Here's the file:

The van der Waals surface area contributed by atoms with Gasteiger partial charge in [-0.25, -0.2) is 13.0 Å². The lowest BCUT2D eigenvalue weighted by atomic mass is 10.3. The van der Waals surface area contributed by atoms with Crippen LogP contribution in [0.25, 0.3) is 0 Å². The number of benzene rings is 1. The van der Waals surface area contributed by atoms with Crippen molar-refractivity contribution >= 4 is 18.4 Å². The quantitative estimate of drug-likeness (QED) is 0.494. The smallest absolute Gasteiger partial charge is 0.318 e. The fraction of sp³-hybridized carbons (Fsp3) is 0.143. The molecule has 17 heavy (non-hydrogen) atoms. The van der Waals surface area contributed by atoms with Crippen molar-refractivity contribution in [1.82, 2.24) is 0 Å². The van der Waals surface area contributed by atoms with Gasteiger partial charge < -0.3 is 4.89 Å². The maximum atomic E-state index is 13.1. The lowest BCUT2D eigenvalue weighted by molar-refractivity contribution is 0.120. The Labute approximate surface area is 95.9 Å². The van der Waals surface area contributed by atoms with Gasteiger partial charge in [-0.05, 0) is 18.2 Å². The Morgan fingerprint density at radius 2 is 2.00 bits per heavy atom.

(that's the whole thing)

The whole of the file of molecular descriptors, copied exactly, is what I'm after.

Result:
The van der Waals surface area contributed by atoms with Gasteiger partial charge in [-0.25, -0.2) is 13.0 Å². The lowest BCUT2D eigenvalue weighted by atomic mass is 10.3. The van der Waals surface area contributed by atoms with Crippen LogP contribution in [0.25, 0.3) is 0 Å². The number of benzene rings is 1. The van der Waals surface area contributed by atoms with Crippen molar-refractivity contribution >= 4 is 18.4 Å². The quantitative estimate of drug-likeness (QED) is 0.494. The smallest absolute Gasteiger partial charge is 0.318 e. The fraction of sp³-hybridized carbons (Fsp3) is 0.143. The molecule has 17 heavy (non-hydrogen) atoms. The van der Waals surface area contributed by atoms with Crippen molar-refractivity contribution in [1.82, 2.24) is 0 Å². The van der Waals surface area contributed by atoms with Gasteiger partial charge < -0.3 is 4.89 Å². The maximum atomic E-state index is 13.1. The lowest BCUT2D eigenvalue weighted by molar-refractivity contribution is 0.120. The Labute approximate surface area is 95.9 Å². The van der Waals surface area contributed by atoms with Gasteiger partial charge in [-0.05, 0) is 18.2 Å². The Morgan fingerprint density at radius 2 is 2.00 bits per heavy atom.